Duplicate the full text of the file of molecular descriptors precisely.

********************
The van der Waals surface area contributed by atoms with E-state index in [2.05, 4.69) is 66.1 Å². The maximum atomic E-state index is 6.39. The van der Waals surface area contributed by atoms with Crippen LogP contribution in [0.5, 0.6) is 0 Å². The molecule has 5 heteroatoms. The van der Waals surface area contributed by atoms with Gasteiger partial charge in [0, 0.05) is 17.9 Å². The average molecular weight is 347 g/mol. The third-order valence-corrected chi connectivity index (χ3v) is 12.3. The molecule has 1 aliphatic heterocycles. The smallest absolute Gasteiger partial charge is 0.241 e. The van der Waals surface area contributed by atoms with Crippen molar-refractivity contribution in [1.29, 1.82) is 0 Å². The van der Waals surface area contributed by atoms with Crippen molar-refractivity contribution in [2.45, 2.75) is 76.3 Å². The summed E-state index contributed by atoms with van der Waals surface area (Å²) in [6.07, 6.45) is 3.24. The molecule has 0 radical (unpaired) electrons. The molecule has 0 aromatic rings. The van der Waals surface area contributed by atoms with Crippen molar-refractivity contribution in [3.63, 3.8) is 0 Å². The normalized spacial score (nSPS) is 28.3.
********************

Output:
The van der Waals surface area contributed by atoms with E-state index in [2.05, 4.69) is 66.1 Å². The maximum atomic E-state index is 6.39. The van der Waals surface area contributed by atoms with Crippen LogP contribution in [0.5, 0.6) is 0 Å². The molecule has 5 heteroatoms. The van der Waals surface area contributed by atoms with Gasteiger partial charge in [0, 0.05) is 17.9 Å². The average molecular weight is 347 g/mol. The third-order valence-corrected chi connectivity index (χ3v) is 12.3. The molecule has 1 aliphatic heterocycles. The smallest absolute Gasteiger partial charge is 0.241 e. The van der Waals surface area contributed by atoms with Crippen molar-refractivity contribution in [1.29, 1.82) is 0 Å². The van der Waals surface area contributed by atoms with Crippen molar-refractivity contribution in [2.45, 2.75) is 76.3 Å². The summed E-state index contributed by atoms with van der Waals surface area (Å²) in [6.07, 6.45) is 3.24. The molecule has 0 radical (unpaired) electrons. The molecule has 0 aromatic rings. The van der Waals surface area contributed by atoms with Crippen molar-refractivity contribution in [3.63, 3.8) is 0 Å². The normalized spacial score (nSPS) is 28.3.